Forestry industry accuses Ministers of ‘total policy failure’ on tree planting

The government has been accused by the forestry industry of a “total policy failure” on tree planting, in the wake of fresh figures which show it is less than halfway to hitting an annual tree planting target it established more than two years ago.

Stuart Goodall, CEO of trade body Confor, which represents more than 1,500 forestry and wood business around the UK, warned late last week there was currently a “zero chance” the government would fulfill its pledge to plant 30,000 hectares a year by the end of 2024 .

His comments came in the wake of official statistics that show that less than 14,000 hectares of trees were planted in the year to 31 March, less than half the 30,000-hectare target for 2024 outlined by the Prime Minister in December 2019.

“This is a total policy failure in both economic and environmental terms,” ​​Goodall said. “Report after report has shown that increased tree planting and wood use is vital to meeting the UK’s net zero targets – yet this is not being translated into trees in the ground.”

Goodall noted that Scotland had been responsible for almost 80 per cent of all the new woodland planted in the UK over the 12-month period, adding that planting rates in England, Wales, and Northern Ireland were “woeful”.

The latest data shows that in 2021-22, Scotland planted 10,480 hectares of new woodland, whereas England planted 2,260, Wales 580, and Northern Ireland 540.

Goodall urged Ministers to revamp their policy approach, arguing a step change was needed if tree planting targets were to be met.

“There is currently zero chance of meeting planting targets unless we see decisive and immediate change,” he said. “That means encouraging more productive forests to be planted, making the process to do so more straightforward – and ensuring that we grow more of the wood that our future low-carbon economy needs and avoid spiraling imports in a world where everyone wants more wood. “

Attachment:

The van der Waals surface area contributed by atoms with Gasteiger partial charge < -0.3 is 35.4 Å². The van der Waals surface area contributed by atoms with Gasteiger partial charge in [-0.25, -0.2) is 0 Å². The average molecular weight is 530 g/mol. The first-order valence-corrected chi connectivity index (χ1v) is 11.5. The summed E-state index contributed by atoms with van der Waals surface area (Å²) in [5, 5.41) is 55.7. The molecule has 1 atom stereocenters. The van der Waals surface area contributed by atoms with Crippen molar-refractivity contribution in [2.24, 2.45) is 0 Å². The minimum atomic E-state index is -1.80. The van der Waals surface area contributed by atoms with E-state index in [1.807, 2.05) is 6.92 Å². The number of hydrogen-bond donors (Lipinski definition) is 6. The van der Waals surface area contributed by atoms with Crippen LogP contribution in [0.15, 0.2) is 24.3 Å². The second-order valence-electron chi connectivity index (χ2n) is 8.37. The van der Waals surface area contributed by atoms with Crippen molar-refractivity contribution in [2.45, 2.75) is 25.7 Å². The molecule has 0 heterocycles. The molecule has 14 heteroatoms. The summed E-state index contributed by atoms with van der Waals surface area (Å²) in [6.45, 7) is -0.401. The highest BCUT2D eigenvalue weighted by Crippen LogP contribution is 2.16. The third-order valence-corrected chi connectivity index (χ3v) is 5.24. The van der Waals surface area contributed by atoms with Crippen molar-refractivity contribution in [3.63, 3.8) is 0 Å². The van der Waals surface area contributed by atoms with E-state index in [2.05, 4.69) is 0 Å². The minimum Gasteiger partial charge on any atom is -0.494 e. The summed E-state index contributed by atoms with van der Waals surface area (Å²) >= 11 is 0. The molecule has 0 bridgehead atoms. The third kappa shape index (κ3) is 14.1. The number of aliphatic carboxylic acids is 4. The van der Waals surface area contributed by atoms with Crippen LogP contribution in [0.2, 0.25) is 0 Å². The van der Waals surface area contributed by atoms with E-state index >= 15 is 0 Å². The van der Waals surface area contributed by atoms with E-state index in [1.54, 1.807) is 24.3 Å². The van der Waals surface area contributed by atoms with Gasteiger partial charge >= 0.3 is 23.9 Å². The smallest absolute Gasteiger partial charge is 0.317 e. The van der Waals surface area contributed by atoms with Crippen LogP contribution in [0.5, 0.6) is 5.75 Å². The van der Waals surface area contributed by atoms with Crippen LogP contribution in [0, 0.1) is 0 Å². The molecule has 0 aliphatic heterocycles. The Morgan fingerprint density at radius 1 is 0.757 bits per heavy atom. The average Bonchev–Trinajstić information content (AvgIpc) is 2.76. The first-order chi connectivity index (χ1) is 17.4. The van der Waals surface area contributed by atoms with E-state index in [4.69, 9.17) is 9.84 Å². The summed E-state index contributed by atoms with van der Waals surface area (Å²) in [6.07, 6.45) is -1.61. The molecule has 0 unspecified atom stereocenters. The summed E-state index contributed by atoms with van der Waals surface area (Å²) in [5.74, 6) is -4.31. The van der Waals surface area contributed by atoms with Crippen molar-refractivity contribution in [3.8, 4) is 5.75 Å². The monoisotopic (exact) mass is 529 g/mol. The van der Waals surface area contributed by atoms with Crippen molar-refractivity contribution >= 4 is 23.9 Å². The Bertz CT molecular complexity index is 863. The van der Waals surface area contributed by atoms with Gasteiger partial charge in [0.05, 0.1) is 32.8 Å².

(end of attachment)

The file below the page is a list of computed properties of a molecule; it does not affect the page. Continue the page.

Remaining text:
The Department for Environment, Food and Rural Affairs (Defra) had not responded to a request for comment at the time of going to press.

However, the criticism came in the same week that the government department launched a new £7.8m fund designed to help local authorities accelerate tree planting initiatives.

The new Woodland Creation Accelerator Fund aims to provide at least 50 local authorities with financial support to bring on board the professional expertise they need to deliver tree planting and woodland creation schemes.

Delivered by the Forestry Commission in partnership with Defra as part of the £750m Nature for Climate Fund, successful applicants to the fund will be awarded up to £150,000 each, according to the update.

“By investing in tree planting and woodland creation, local authorities can play a pivotal role in addressing the twinity crises of climate change and biodivers loss,” said Sir William Worsley, chair of the Forestry Commission. “The Woodland Creation Accelerator Fund will help local authorities across England to turn aspirations into actions.

“This fund will help to increase the number of trained and experienced staff and expand our nation’s much-loved treescapes so everyone can benefit from the social, environmental and economic benefits they bring,” he added.

The government said the fund would help it to meet its goal of trebling tree planting rates in England by the end of this parliament.

The press notice from Defra claims the scheme will “help to ensure communities across England benefit from being close to nature, which will boost health and wellbeing, create new places for biodiversity to thrive and contribute to wider government efforts to treble tree planting rates in England by the end of this Parliament.”

However, the timber industry remains concerned that such community-scale projects, while welcome, will struggle to deliver the level tree-planting needed to meet national targets, expand carbon sinks and boost biodiversity, and meet growing demand from the construction industry for timber based building materials that boast a much lower carbon footprint that and steel.

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